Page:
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By Micah Halpern

Thursday April 22, 2010


Iranian National TV announced that their Elite Revolutionary Guard is planning a new set of military maneuvers in the Straits of Hormuz. That's news, that's international news.

When Iran announces military maneuvers they do it for the obvious reason - keeping their military up-to-speed and creating effective war games-style practice. And they do it for international consumption. By announcing that they are engaging in military maneuvers, Iran is announcing to the world that they are mean and mighty and not to be messed with.

The region gets their point and so, too, should the West.

The Straits of Hormuz is not a simple water passage. While small in size, through this strait passes some of the most important cargo in the world today - oil. Nearly one-third of the world's oil and forty percent of the world's shipped oil passes through the narrow Straits of Hormuz each year. The country that controls the Straits of Hormuz is ultimately the country in control of the movement of oil all around that world. Iran contends that they control the Straits and Iran intends to keep it that way.

Israel will be watching Iran's maneuvers very carefully. What kinds of weapons will Iran bring out and what kind of speed boats will be used. Along with the rest of the world, Israel is interested in knowing what types of new surface-to-air missiles Iran actually has. This will be a strategic game of show and tell.

The United States has pledged to keep the Straits of Hormuz open at all costs. But the United States, as Iran well knows, cannot deliver on that pledge. In fact, Iran could not care less what the United States has to say. The Straits is theirs, it is theirs to control, it is in their control - it is Iranian home turf.

In actuality, the Straits of Hormuz are so narrow, that all ships that pass through have no choice but to pass through the territorial waters of Iran on one side and of Oman on the other. The one and only lane that is deep enough to allow large tankers is only about six miles wide. There are two lanes that are two miles wide, one in each direction, separated by a two mile wide median. That's tiny.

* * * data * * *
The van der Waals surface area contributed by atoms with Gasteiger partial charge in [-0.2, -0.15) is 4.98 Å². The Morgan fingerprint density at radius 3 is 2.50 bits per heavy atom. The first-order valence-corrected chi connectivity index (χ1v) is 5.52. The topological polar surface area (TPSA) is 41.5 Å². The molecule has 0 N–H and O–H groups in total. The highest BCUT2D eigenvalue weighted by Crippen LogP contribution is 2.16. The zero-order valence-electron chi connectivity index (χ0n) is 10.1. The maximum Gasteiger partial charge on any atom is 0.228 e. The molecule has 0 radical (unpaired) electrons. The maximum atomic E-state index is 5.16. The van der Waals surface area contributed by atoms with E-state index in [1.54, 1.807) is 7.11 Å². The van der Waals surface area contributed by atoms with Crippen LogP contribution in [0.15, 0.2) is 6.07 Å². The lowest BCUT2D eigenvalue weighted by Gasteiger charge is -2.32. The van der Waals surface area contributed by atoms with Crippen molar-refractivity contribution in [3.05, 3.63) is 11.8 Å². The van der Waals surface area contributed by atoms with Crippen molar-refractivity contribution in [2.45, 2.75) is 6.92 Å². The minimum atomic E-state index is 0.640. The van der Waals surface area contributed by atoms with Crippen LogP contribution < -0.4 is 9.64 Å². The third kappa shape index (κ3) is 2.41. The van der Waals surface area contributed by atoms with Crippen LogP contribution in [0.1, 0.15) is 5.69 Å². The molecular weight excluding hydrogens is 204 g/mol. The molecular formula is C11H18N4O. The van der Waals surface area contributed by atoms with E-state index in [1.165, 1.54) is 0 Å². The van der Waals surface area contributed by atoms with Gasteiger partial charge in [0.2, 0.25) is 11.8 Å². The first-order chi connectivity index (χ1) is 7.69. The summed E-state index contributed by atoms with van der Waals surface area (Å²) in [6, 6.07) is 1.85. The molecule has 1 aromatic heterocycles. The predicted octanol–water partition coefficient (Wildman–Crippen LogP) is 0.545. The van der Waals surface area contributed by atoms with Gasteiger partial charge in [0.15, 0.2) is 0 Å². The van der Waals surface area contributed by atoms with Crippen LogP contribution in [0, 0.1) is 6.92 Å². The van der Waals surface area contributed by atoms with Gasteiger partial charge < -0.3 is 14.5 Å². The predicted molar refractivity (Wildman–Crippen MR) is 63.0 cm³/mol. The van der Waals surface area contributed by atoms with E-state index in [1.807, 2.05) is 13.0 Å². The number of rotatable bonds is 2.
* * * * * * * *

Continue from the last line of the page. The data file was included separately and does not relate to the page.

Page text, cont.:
As it now stands, tankers pass through Iranian waters under the "UN Convention of Law and of the Sea." The agreement for passage is called a "transit passage."

The United States is flexing muscles in a region where the international shipping lane is actually Iranian waters. Not only does the United States have no diplomatic jurisdiction over the Straits of Hormuz, the United States doesn't even have a clean transit record. The US has been downright klutzy passing through the Straits.

In March of 2009 a United States nuclear sub collided with an amphibious dock injuring fifteen sailors and dumping 25,000 gallons of fuel into the Straits. In January of 2007 a US submerged nuclear sub collided with a Japanese tanker. So far, the United States has been lucky. Iran has steered clear of US ships. Not so with the British. In March of 2007 Iran captured fifteen British sailors by quickly swarmed the UK cruiser with their tiny, but very swift, rubber boats.

If threatened, Iran would have no compunction about shutting down the Straits of Hormuz. The United Nations could invoke their Convention with a capital "C," but we already know how little Iran thinks of international diplomacy and how much they enjoy flying in the face of international convention with a small "c."

Not only do the Iranians have tremendous home court advantage, they also have their rubber speedboats which can outmaneuver larger ships and which can dart in, out and around, striking and retreating, against any target they choose to attack. Iran can destroy vessels and take prisoners. If they chose to sink a single ship - an oil tanker or any other ship passing through - it would wreak havoc on the world economy for weeks.

I know that the United States understands the significance of the Straits of Hormuz. But I do not know that the United States has a plan that is serious enough to counter potential actions by Iran. I do not think that the United States has a plan for re-opening the Straits should it ever come to that. I do not think that the United States has a plan to handle the crisis.

Iran has a plan, of that I am certain. And part of the Iranian plan is based on their certainty that the United States does not have a plan. Iran understands that the United States will attempt to police only the specific area, or lane, within the Straits of Hormuz that is at risk. That means that a serious strike against Iran will be out of the question.

That means that, once again, the Iranians have run circles around the United States.

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4 June 2017 12:13 PM in Columns

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